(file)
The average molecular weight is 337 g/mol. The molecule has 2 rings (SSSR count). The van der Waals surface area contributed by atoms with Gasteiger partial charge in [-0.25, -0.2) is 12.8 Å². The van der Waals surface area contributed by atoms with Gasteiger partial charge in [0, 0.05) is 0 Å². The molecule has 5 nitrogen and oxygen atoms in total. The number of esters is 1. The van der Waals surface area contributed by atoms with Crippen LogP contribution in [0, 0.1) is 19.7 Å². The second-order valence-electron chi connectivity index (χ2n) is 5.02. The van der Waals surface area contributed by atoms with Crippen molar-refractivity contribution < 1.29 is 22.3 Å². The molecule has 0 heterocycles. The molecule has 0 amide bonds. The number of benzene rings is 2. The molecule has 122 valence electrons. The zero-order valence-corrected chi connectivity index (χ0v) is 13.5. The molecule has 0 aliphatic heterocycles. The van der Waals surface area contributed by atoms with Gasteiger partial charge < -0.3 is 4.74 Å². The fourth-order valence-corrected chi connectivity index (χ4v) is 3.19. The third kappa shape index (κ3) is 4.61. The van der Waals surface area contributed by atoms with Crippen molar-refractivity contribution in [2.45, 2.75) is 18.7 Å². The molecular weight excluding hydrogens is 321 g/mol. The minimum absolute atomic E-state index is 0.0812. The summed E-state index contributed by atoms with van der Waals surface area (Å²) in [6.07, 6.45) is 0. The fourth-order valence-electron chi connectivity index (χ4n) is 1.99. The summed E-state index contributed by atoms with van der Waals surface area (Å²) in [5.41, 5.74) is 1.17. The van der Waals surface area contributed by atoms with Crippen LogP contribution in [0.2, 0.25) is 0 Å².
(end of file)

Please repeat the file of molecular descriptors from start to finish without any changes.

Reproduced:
The average molecular weight is 337 g/mol. The molecule has 2 rings (SSSR count). The van der Waals surface area contributed by atoms with Gasteiger partial charge in [-0.25, -0.2) is 12.8 Å². The van der Waals surface area contributed by atoms with Gasteiger partial charge in [0, 0.05) is 0 Å². The molecule has 5 nitrogen and oxygen atoms in total. The number of esters is 1. The van der Waals surface area contributed by atoms with Crippen LogP contribution in [0, 0.1) is 19.7 Å². The second-order valence-electron chi connectivity index (χ2n) is 5.02. The van der Waals surface area contributed by atoms with Crippen molar-refractivity contribution < 1.29 is 22.3 Å². The molecule has 0 heterocycles. The molecule has 0 amide bonds. The number of benzene rings is 2. The molecule has 122 valence electrons. The zero-order valence-corrected chi connectivity index (χ0v) is 13.5. The molecule has 0 aliphatic heterocycles. The van der Waals surface area contributed by atoms with Gasteiger partial charge < -0.3 is 4.74 Å². The fourth-order valence-corrected chi connectivity index (χ4v) is 3.19. The third kappa shape index (κ3) is 4.61. The van der Waals surface area contributed by atoms with Crippen molar-refractivity contribution in [2.45, 2.75) is 18.7 Å². The molecular weight excluding hydrogens is 321 g/mol. The minimum absolute atomic E-state index is 0.0812. The summed E-state index contributed by atoms with van der Waals surface area (Å²) in [6.07, 6.45) is 0. The fourth-order valence-electron chi connectivity index (χ4n) is 1.99. The summed E-state index contributed by atoms with van der Waals surface area (Å²) in [5.41, 5.74) is 1.17. The van der Waals surface area contributed by atoms with Crippen LogP contribution in [0.2, 0.25) is 0 Å².